During his days with the Angels, Thompson was the subject of almost daily trade rumors. In his one season at Anaheim, Thompson hit .317 with 17 homers and 70 RBIs to win team MVP. Thompson was therefore also considered the MMP--Most Marketable Player--among the regulars, the most enticing trade bait the Angels could dangle.
And dangle they did.
One day the rumor was the Mets, the next day, the White Sox, the next, the Reds. One day, he was going to be traded for a pitcher, the next day for a catcher, the next for a first baseman.
Rumors dragged for months.
“Spring training was when it all started,” Thompson said. “Every day the newspapers said I was going somewhere else. Every day. It was really very unsettling, at the least. I knew I would be traded. It was just a matter of where and when.”
Where was Pittsburgh and when was April, 1981. Although Autry has made getting Thompson a top priority after seeing his impressive Detroit debut and watching Thompson as an All-California Collegiate Athletic Assn. and All-District 8 pitcher and first baseman at CSUN, the front office thought otherwise. Less than six months after he arrived, Thompson was traded for catcher Ed Ott and Mickey Mahler and shipped to Pittsburgh--a place that wanted him even less than he wanted to be there.
“I was supposed to be sent to the Yankees in a three-team trade, but the (major league baseball) commissioner ruled that there was too much cash involved and ruled against the deal,” Thompson said. “Pittsburgh didn’t want me there, but they had to take me. It took me a while to be accepted on the team. That whole year was really messed up.”
That year did end up being Thompson’s worst in the major leagues. He put together a .242 batting average with 15 homers and 42 RBIs. But in 1982, Thompson came back swinging with a .284 average, including 31 homers and 101 RBIs.
“Every time Jason looked up in ’82, he was a contender,” Manager Chuck Tanner said. “His strength is power hitting, home runs. He’s not an aggressive, outgoing player. He does his job by example. He’s not vocal, not demonstrative. Instead, he always does his best in a quiet way.”
Thompson, accessible and polite, is a man of few words. (Thompson was once quoted as saying, “When I’m hitting well, they say I’m quiet, and when I’m hitting poorly, they say I’m moody.”) Family and friends describe him as a reserved family man whose love for baseball has forced him to be more outgoing than he really is.
“He’s solid , got his head square on his shoulders,” said Mike Thompson, Jason’s older brother. “He’s a good family man, a good brother. He hasn’t let the attention, the fame or the money go to his head. He’s maintained very traditional values.”
Aside from doting on his wife and two sons at home in Pittsburgh, one of those traditional values is a deep love and respect for the game of baseball. You can see it when he talks about the game, especially the early days in Detroit.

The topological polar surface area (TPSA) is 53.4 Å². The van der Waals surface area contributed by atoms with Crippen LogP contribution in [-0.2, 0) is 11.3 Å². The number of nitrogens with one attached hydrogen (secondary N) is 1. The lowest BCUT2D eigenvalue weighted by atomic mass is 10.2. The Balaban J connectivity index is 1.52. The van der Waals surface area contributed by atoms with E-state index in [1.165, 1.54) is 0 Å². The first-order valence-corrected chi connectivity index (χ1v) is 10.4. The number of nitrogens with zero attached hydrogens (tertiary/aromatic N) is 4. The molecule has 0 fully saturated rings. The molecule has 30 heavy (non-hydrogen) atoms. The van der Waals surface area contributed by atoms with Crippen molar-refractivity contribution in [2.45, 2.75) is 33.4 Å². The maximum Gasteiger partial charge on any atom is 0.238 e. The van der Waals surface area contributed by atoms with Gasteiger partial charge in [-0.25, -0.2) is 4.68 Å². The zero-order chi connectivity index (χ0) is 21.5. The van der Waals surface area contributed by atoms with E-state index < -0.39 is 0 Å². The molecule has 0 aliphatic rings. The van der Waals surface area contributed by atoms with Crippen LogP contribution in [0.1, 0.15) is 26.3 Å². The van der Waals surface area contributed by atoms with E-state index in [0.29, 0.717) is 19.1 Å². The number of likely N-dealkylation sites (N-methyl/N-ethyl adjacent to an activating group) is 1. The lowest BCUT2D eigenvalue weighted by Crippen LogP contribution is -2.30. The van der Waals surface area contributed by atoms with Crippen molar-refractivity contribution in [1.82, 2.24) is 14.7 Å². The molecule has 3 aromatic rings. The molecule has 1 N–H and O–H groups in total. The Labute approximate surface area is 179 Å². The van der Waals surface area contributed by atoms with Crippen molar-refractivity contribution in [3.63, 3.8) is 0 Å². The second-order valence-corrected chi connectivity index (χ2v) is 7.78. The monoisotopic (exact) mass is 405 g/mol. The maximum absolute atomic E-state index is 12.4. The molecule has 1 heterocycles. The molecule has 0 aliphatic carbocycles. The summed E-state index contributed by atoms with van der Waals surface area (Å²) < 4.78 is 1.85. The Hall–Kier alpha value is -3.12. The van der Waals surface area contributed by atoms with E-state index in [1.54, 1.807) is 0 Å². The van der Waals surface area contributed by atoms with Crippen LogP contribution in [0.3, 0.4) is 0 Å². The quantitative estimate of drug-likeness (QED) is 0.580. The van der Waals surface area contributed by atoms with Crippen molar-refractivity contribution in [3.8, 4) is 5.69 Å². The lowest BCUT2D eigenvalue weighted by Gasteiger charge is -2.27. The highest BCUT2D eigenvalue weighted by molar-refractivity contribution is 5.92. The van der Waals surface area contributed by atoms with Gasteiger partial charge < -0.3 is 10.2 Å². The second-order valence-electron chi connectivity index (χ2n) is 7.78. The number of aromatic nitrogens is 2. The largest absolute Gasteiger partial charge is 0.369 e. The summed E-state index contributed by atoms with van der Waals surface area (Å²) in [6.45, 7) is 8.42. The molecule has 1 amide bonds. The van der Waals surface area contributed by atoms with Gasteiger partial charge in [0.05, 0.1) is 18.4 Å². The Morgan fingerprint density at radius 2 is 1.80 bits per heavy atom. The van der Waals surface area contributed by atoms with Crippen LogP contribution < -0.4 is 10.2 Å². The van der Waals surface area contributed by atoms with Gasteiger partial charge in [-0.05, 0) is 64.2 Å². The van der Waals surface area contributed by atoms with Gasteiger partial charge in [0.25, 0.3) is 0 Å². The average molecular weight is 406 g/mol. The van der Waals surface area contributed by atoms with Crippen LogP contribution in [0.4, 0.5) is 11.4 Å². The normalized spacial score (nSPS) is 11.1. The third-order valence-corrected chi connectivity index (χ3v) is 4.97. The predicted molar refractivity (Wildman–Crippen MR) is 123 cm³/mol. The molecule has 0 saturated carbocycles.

“Those were very special years,” Thompson said. “Your first club in the majors is always very special. I loved that city, too, and the fans were the best. They treated me very well there and when I return there to visit my in-laws, people on the street still recognize me and say hello. . . .
“I was 21 when I was called up by the Tigers and I was in awe, just in awe. It took a while for me to learn where I was when I first got there. It was like a dream. I think I was playing in the clouds for those first few months.”
Those clouds have turned gray.
“Not many fans come out to watch you play and you get used to that,” Thompson told the Associated Press recently. “If I had known it would be this bad, I would have never signed a new contract (in 1982). It would be nice to play where the fans came out and it was fun to play baseball.”
Added Mike Thompson: “Jason likes Chuck Tanner and his teammates, but he’s having a difficult time. . . . At times, the crowds are hostile and I know this bothers Jason more than anything else. He likes coming to Dodger Stadium, where the fans are supportive and there’s a more traditional baseball flavor.
“When he was a kid, he collected baseball caps and cards and baseball was all he ever thought about. He loves the game, and I think, despite his age and the problems in Pittsburgh, he still retains some of that feeling.”
He retains enough of that spirit to remain undaunted.
“It’s tough to go out there when you’ve dropped five straight games,” he said. “You go out there and ignore it. You just have to keep going out there and do your best, every day.
“My job is to hit, to bring in the runs. And I get up every morning and do it. No matter how I feel.”
THOMPSON’S MAJOR LEAGUE MARKS
YEAR CLUB G AB R H HR RBI AVG. 1976 Detroit 123 412 45 90 17 54 .218 1977 Detroit 158 585 87 158 31 105 .270 1978 Detroit 153 589 79 169 26 96 .287 1979 Detroit 145 492 58 121 20 79 .246 1980 Det.-Cal. 138 438 69 126 21 90 .288 1981 Pittsburgh 86 223 36 54 15 42 .242 1982 Pittsburgh 156 550 87 156 31 101 .284 1983 Pittsburgh 152 517 70 134 18 76 .259 1984 Pittsburgh 154 543 61 138 17 74 .254 1985 Pittsburgh 91 298 29 74 10 48 .248 M.L. Totals 1356 4647 621 1220 206 765 .262